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Gavin Newsom Will Remain Governor Of California After $300 Million Recall Effort


California voters have said a resounding no to recalling Governor Gavin Newsom. He will now finish out his four-year term, which ends in January 2023. Those pushing for the recall had criticized the Democratic governor for how he's been handling the pandemic, but in the end, California's success in containing COVID-19 helped save Newsom's job. Joining us now to talk about the recall election results is Scott Shafer from member station KQED in San Francisco. Hey, Scott.


CHANG: So now that the election is over, how would you characterize the message that voters overall sent?

SHAFER: Well, this recall was rejected by a nearly 2 to 1 margin, more than 60% no vote. And No. 1, I'd say it's clearly a solid endorsement of Newsom's approach managing the pandemic. And it's also, at the same time, a rejection of what his opponents, especially replacement candidates like Larry Elder, were offering in place of what Newsom was doing.

Last night, Newsom also emphasized what voters were saying yes to. He mentioned, in particular, the progressive policies around voting, immigration and the pandemic that California has enacted over the last few years. And what this is not, Ailsa, is an endorsement of how the state is handling issues like homelessness. As you know, in Los Angeles, it remains a huge problem for the state. And Newsom is likely to continue addressing that in the coming months as he looks toward his second term.

CHANG: OK. Well, among the counties that voted against the recall - although, again, there are still ballots left to be counted - but among those that did reject the recall are San Diego County and Orange County. And both of them used to be reliably Republican, right? So...


CHANG: ...What do you think that says about the changing political landscape here in California?

SHAFER: Yeah. Remember, former Republican Governor Pete Wilson was first mayor of San Diego in the '70s. Today, San Diego is - it's reliably Democratic in local and especially in statewide elections. This week, San Diego County rejected the recall with about a 60% no vote. That's really a remarkable transition.

And regarding Orange County just to the north, Ronald Reagan used to say that O.C. was the place good Republicans went to die. Back in 2003, the O.C. voted overwhelmingly for the recall of Gray Davis. Today, Orange County is more closely divided on the recall and politically in general. But, you know, still a pretty dramatic shift from the recent past. And the reason is simple - demographics; fewer white people, more Latinos and Asians, and they tend to vote more Democratic, especially younger voters.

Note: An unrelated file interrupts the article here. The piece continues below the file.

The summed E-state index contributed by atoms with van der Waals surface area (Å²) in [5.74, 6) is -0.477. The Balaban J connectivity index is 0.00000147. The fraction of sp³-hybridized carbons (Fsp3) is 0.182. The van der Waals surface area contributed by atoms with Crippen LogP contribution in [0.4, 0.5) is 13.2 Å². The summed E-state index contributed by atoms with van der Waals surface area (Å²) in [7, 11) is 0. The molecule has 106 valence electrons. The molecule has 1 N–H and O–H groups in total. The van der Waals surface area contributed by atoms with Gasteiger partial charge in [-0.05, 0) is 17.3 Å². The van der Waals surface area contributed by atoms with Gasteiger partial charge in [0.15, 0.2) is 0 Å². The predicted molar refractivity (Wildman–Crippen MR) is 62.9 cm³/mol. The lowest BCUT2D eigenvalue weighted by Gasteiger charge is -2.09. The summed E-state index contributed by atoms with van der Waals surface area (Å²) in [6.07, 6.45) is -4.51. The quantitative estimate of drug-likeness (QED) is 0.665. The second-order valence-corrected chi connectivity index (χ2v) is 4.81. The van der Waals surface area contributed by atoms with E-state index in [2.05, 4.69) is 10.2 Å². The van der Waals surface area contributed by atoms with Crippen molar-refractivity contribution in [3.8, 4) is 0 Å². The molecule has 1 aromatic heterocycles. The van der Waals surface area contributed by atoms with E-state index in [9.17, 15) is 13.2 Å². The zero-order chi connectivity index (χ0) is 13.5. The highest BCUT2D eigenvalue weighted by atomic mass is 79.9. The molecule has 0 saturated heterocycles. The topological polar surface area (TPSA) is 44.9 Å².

CHANG: All right. Well, let's talk about costs. Because taxpayers were the ones who footed the bill for this recall election, which cost something like $300 million. What would you say voters got for all of that money?

SHAFER: Yeah. Well, that certainly could have been used for other things, like getting homeless people off the streets and helping to fight and prevent wildfires. That said, this is happening at a time when California has a huge budget surplus - $80 billion thanks to money from the federal government and taxes here on the wealthy. You know, and Newsom also raised another $70 million from private donors. So, you know, I think a lot of people would say spending all that money and time was just really a big distraction.

CHANG: OK. Well, looking ahead to 2022 real quick, what lessons might there be for Democrats and Republicans in the upcoming midterm elections you think?

SHAFER: Yeah. Well, for one thing, the importance of political infrastructure the Democrats put into place to defeat this - getting out the vote, communicating with voters and so on - that'll come in handy in the 2022 midterms. Another thing is the strategic importance of direct voter contact, like, you know, knocking on doors. That didn't happen in 2020 due to the pandemic. And then finally, this is just a sound rejection by California voters of Donald Trump and candidates like Larry Elder who support him.

CHANG: That is KQED's Scott Shafer. Thank you, Scott.

SHAFER: You're welcome.

(SOUNDBITE OF HOOPS SONG, "SUN'S OUT") Transcript provided by NPR, Copyright NPR.

Scott Shafer